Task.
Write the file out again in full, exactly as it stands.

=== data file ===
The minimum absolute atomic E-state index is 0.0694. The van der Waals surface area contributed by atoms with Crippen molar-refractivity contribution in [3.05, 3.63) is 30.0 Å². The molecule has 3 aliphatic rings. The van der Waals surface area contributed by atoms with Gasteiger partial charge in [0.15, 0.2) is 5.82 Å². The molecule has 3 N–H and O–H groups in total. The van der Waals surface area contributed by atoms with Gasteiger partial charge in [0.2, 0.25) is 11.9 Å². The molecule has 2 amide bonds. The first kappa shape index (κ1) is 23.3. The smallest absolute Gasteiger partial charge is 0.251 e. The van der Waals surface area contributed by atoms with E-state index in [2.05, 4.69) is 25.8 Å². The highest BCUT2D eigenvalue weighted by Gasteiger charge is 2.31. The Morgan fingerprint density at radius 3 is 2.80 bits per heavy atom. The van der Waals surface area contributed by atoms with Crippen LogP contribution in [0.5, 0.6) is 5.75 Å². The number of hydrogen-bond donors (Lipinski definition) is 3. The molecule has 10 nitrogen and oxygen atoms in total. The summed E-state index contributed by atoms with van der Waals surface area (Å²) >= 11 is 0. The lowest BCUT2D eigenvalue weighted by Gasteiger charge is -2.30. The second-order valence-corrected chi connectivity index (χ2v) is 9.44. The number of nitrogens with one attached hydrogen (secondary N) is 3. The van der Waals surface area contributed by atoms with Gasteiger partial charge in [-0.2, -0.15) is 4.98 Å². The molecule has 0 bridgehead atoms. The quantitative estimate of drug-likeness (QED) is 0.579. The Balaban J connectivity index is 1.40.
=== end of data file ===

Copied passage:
The minimum absolute atomic E-state index is 0.0694. The van der Waals surface area contributed by atoms with Crippen molar-refractivity contribution in [3.05, 3.63) is 30.0 Å². The molecule has 3 aliphatic rings. The van der Waals surface area contributed by atoms with Gasteiger partial charge in [0.15, 0.2) is 5.82 Å². The molecule has 3 N–H and O–H groups in total. The van der Waals surface area contributed by atoms with Gasteiger partial charge in [0.2, 0.25) is 11.9 Å². The molecule has 2 amide bonds. The first kappa shape index (κ1) is 23.3. The smallest absolute Gasteiger partial charge is 0.251 e. The van der Waals surface area contributed by atoms with E-state index in [2.05, 4.69) is 25.8 Å². The highest BCUT2D eigenvalue weighted by Gasteiger charge is 2.31. The Morgan fingerprint density at radius 3 is 2.80 bits per heavy atom. The van der Waals surface area contributed by atoms with Crippen LogP contribution in [0.5, 0.6) is 5.75 Å². The number of hydrogen-bond donors (Lipinski definition) is 3. The molecule has 10 nitrogen and oxygen atoms in total. The summed E-state index contributed by atoms with van der Waals surface area (Å²) >= 11 is 0. The lowest BCUT2D eigenvalue weighted by Gasteiger charge is -2.30. The second-order valence-corrected chi connectivity index (χ2v) is 9.44. The number of nitrogens with one attached hydrogen (secondary N) is 3. The van der Waals surface area contributed by atoms with Gasteiger partial charge in [-0.2, -0.15) is 4.98 Å². The molecule has 0 bridgehead atoms. The quantitative estimate of drug-likeness (QED) is 0.579. The Balaban J connectivity index is 1.40.